Johnson said he intended to resolve current trade issues 'as soon as possible'
Boris Johnson and Joe Biden on Saturday vowed to deepen ties and cooperate on tackling climate change in their first conversation since the US president's inauguration, the British prime minister's office said.
Johnson congratulated Biden on his inauguration and "the two leaders looked forward to deepening the close alliance between our nations", said the statement from Downing Street.
British newspapers reported that Johnson was the first European leader to receive a call from Biden, who earlier spoke to Canadian and Mexican counterparts.
The right-wing Sunday Telegraph reported that Johnson was the first leader outside North America to speak to Biden "after his scheduled call was brought forward two days in what will be seen as a major boost for the special relationship between the UK and US."
Biden on Friday spoke to Canadian Prime Minister Justin Trudeau in his first call to a foreign leader.
The White House in a readout of the call said that Biden "conveyed his intention to strengthen the special relationship between our countries and also "noted the importance of cooperation, including through multilateral organizations, on shared challenges."
Johnson tweeted a picture of himself in shirt-sleeves laughing as he spoke on the phone. "Great to speak to President @JoeBiden this evening," he wrote.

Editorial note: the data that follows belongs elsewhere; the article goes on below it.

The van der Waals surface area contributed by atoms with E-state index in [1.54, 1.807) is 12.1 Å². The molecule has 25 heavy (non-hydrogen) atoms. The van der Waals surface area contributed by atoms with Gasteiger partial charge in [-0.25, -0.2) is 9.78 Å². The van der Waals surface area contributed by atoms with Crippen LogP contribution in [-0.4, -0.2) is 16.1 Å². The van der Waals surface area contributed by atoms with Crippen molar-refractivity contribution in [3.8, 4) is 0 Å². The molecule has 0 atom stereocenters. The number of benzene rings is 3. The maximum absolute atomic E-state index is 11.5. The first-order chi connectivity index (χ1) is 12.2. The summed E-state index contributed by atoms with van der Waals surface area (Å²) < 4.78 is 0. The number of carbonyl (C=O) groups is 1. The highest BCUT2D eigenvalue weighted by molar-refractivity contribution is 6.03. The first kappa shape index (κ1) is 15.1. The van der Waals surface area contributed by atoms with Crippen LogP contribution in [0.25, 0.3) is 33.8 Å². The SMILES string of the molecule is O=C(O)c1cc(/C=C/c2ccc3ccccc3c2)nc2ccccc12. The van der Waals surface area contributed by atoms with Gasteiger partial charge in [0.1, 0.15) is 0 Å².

The conversation appeared aimed at warming frosty relations after Biden in 2019 described Johnson as a "physical and emotional clone" of Donald Trump, his predecessor as US president.
Biden has also been critical of Johnson's Brexit policy, but the Downing Street statement said the leaders "discussed the benefits of a potential free trade deal between our two countries."
Johnson said he intended to resolve current trade issues "as soon as possible."
Biden, who has Irish roots, had warned ahead of his election that if Brexit damaged the 1998 Good Friday Agreement, he would not consent to a trade deal. That agreement ended 30 years of violence in Northern Ireland.
Johnson praised Biden for swiftly reversing policy decisions made by his predecessor.
He "warmly welcomed" Biden's decision to put the United States back into the Paris climate accord and re-join the World Health Organization (WHO). The prime minister also praised Biden's commitment to reach net zero emissions by 2050.
The leaders said they hoped to meet soon and would work together on the United Nations' global climate change summit to be held in Scotland in November.
The White House said shared challenges would include "combatting climate change, containing Covid-19, and ensuring global health security" and that Biden intended to "revitalize transatlantic ties, underscoring the critical role of Nato to our collective defence and shared values."
The leaders "re-committed to the Nato alliance" and "shared values in promoting human rights and protecting democracy," Johnson's statement added. Trump was highly critical of the transatlantic alliance.
The leaders also agreed on the "significant challenges facing the world during the pandemic."
The United States has the largest number of Covid-19 cases and deaths in the world, while the UK has the highest number of deaths in Europe.
The leaders said the pandemic nevertheless created "unparalleled opportunities to build back better and greener together."
Johnson also praised Biden for joining the Covax initiative, a global pool of coronavirus vaccine doses for poorer nations.
The leaders additionally "discussed the need for coordination on shared foreign policy priorities, including China, Iran, and Russia," the White House said.